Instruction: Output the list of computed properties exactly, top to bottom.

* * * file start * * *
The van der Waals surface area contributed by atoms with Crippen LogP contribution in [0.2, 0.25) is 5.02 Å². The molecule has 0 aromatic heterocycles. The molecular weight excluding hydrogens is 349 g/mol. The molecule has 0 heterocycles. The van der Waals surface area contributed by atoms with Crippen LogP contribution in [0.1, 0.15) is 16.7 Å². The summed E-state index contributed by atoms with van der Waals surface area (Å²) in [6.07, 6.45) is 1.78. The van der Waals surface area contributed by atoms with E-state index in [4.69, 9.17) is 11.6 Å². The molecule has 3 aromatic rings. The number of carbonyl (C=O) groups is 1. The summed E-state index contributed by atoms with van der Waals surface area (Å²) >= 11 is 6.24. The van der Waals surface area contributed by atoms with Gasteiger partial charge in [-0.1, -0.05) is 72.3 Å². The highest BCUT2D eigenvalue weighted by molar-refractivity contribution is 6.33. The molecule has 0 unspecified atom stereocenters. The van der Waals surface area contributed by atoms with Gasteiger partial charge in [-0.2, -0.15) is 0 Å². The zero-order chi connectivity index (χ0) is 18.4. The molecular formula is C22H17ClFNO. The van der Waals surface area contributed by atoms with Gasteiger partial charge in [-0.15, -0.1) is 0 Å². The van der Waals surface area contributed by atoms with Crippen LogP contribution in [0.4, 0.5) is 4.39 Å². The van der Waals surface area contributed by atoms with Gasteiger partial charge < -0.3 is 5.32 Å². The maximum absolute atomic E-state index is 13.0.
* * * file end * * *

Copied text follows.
The van der Waals surface area contributed by atoms with Crippen LogP contribution in [0.2, 0.25) is 5.02 Å². The molecule has 0 aromatic heterocycles. The molecular weight excluding hydrogens is 349 g/mol. The molecule has 0 heterocycles. The van der Waals surface area contributed by atoms with Crippen LogP contribution in [0.1, 0.15) is 16.7 Å². The summed E-state index contributed by atoms with van der Waals surface area (Å²) in [6.07, 6.45) is 1.78. The van der Waals surface area contributed by atoms with E-state index in [4.69, 9.17) is 11.6 Å². The molecule has 3 aromatic rings. The number of carbonyl (C=O) groups is 1. The summed E-state index contributed by atoms with van der Waals surface area (Å²) >= 11 is 6.24. The van der Waals surface area contributed by atoms with Gasteiger partial charge in [-0.1, -0.05) is 72.3 Å². The highest BCUT2D eigenvalue weighted by molar-refractivity contribution is 6.33. The molecule has 0 unspecified atom stereocenters. The van der Waals surface area contributed by atoms with Gasteiger partial charge in [-0.2, -0.15) is 0 Å². The zero-order chi connectivity index (χ0) is 18.4. The molecular formula is C22H17ClFNO. The van der Waals surface area contributed by atoms with Gasteiger partial charge in [-0.15, -0.1) is 0 Å². The van der Waals surface area contributed by atoms with Crippen LogP contribution in [0.4, 0.5) is 4.39 Å². The van der Waals surface area contributed by atoms with Gasteiger partial charge < -0.3 is 5.32 Å². The maximum absolute atomic E-state index is 13.0.